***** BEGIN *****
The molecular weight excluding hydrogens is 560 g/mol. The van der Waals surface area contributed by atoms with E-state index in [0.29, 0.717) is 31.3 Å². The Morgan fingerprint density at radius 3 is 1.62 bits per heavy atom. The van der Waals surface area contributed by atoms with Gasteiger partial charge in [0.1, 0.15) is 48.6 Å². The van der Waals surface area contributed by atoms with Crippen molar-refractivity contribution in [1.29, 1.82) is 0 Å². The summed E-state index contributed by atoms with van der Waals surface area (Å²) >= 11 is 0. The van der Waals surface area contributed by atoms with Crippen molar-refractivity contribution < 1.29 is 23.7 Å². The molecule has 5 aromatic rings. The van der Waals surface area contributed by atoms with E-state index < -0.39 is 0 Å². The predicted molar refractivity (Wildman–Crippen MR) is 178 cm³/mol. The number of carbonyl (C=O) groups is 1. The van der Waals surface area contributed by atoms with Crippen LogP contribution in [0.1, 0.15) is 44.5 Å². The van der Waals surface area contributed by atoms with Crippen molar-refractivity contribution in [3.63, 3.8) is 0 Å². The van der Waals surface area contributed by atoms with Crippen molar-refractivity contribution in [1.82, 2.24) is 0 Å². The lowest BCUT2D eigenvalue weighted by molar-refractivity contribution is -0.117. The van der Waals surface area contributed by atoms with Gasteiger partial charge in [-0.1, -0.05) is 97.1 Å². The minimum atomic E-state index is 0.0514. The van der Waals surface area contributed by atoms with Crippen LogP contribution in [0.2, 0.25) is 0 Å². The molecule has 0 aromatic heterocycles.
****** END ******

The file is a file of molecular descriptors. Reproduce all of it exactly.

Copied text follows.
The molecular weight excluding hydrogens is 560 g/mol. The van der Waals surface area contributed by atoms with E-state index in [0.29, 0.717) is 31.3 Å². The Morgan fingerprint density at radius 3 is 1.62 bits per heavy atom. The van der Waals surface area contributed by atoms with Gasteiger partial charge in [0.1, 0.15) is 48.6 Å². The van der Waals surface area contributed by atoms with Crippen molar-refractivity contribution in [1.29, 1.82) is 0 Å². The summed E-state index contributed by atoms with van der Waals surface area (Å²) >= 11 is 0. The van der Waals surface area contributed by atoms with Crippen molar-refractivity contribution < 1.29 is 23.7 Å². The molecule has 5 aromatic rings. The van der Waals surface area contributed by atoms with E-state index < -0.39 is 0 Å². The predicted molar refractivity (Wildman–Crippen MR) is 178 cm³/mol. The number of carbonyl (C=O) groups is 1. The van der Waals surface area contributed by atoms with Crippen LogP contribution in [0.1, 0.15) is 44.5 Å². The van der Waals surface area contributed by atoms with Crippen molar-refractivity contribution in [3.63, 3.8) is 0 Å². The van der Waals surface area contributed by atoms with Crippen molar-refractivity contribution in [1.82, 2.24) is 0 Å². The lowest BCUT2D eigenvalue weighted by molar-refractivity contribution is -0.117. The van der Waals surface area contributed by atoms with Gasteiger partial charge in [-0.1, -0.05) is 97.1 Å². The minimum atomic E-state index is 0.0514. The van der Waals surface area contributed by atoms with Crippen LogP contribution in [0.2, 0.25) is 0 Å². The molecule has 0 aromatic heterocycles.